Palestinian prisoners released from Israeli jails have claimed guards committed the abuse and retribution within the first few weeks following attacks by Hamas attack on Israel on the 7th of October.
Released Palestinians allege abuse in Israeli jails: They’ve been able to describe being beaten with sticks, being muzzled dogs set upon them, as well as their clothing, blankets, and food were taken away.
A female prisoner claims they threatened her with rape and that guards have tear-gassed two times prisoners in the cells.
The BBC interviewed six people and all of them claimed they were beaten prior to getting out of prison.
The Palestinian Prisoners Society says some guards have allegedly urined on handcuffed prisoners. Six prisoners have passed away in Israeli prisons in the last seven weeks.
Israel claims that all of its prisoners are held according to the law.
The 18-year-old Mohammed Nazzal was one of the people released from Israel this week as a payment in return for Israeli girls and women who were held as hostages from Hamas inside Gaza.
He was in a detention facility at Nafha Prison without charge since August. He says that he doesn’t know the reason the reason he was detained.
Mohammed offered me a visit to his home through a narrow alleyway located in Qabatiya close to Jenin which is located situated in northwestern Lebanon of the occupation West Bank.
The family’s reception room situated at the uppermost part of the old house was smoky from the smoke of a dozen cigarettes. one of the cousins walked around with a coffee flask and a towering stack of paper cups.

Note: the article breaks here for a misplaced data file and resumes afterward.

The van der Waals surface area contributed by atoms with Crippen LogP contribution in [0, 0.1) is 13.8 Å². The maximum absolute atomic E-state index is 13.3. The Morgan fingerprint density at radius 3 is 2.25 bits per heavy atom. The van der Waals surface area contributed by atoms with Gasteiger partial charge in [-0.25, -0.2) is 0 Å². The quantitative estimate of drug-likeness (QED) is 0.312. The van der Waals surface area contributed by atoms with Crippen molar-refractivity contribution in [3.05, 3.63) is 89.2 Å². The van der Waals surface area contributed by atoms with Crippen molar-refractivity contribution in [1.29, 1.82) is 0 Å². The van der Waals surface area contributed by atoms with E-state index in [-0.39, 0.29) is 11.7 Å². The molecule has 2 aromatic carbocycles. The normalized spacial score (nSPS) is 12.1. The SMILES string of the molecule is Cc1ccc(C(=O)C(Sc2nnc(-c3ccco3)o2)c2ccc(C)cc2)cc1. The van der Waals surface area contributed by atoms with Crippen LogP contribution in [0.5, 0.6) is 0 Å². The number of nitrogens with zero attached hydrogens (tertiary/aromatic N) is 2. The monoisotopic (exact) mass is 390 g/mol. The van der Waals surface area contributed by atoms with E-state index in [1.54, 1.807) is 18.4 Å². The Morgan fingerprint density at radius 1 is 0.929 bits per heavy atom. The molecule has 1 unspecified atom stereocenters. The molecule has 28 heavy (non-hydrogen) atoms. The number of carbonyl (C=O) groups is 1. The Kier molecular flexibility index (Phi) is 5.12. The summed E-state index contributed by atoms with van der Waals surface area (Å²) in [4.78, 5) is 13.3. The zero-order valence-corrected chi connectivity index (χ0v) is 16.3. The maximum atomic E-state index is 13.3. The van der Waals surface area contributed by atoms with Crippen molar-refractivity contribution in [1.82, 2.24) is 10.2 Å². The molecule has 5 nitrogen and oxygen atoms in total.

Mohammed was flanked with male cousins in rows, his hands heavily bandaged. placed before him rigidly like a boxer, with the point of his thumb visible.
A few days ago, he recalls, Israeli prison guards walked into his cell, equipped with speakers and microphones, and attempted to agitate the prisoners by shouting and clapping their names.
“When they saw we weren’t reacting,” he states, “they started to beat us.”
“They arranged us so that the elderly prisoners were put in the back and the young in front. They took me and started beating me. I was trying to protect my head, and they were trying to break my legs and my hands.”
The family members showed us medical reports and X-rays taken by Palestinian medical professionals in Ramallah who assessed Mohammed after his release on Monday.
The X-ray images were shown to two doctors from the UK They confirmed that the images showed fractures on both hands. It came as no shock to Mohammed.
“In the beginning, I was in a lot of pain,” he explains to me. “Then after a while, I knew that they were broken, so I stopped using them. I only used them when I went to the toilet.”
The other prisoners assisted him in eating, drinking and go to the bathroom and that he did not approach the guards for medical assistance out from fear that they could be again beaten.
The Israel Prison Service has disputed Mohammed’s claim, claiming Mohammed was examined by a doctor prior to leaving the prison but there was no medical issue being diagnosed.
The prison also released footage of the teenager leaving the prison and boarding the Red Cross bus before his release. The service claims that the video shows that his claims are untrue.
In the video the teens hands aren’t bandaged, and seem to hang on his sides, including as he climbs on to the bus. However, they’re away from view for the majority of the footage.
Mohammed said his first treatment he received was on the Red Cross bus.
An official medical note from an institution in Ramallah on the day he arrived back at home suggested that a plate could need to be put in place, in the event that his fractures didn’t heal on their own.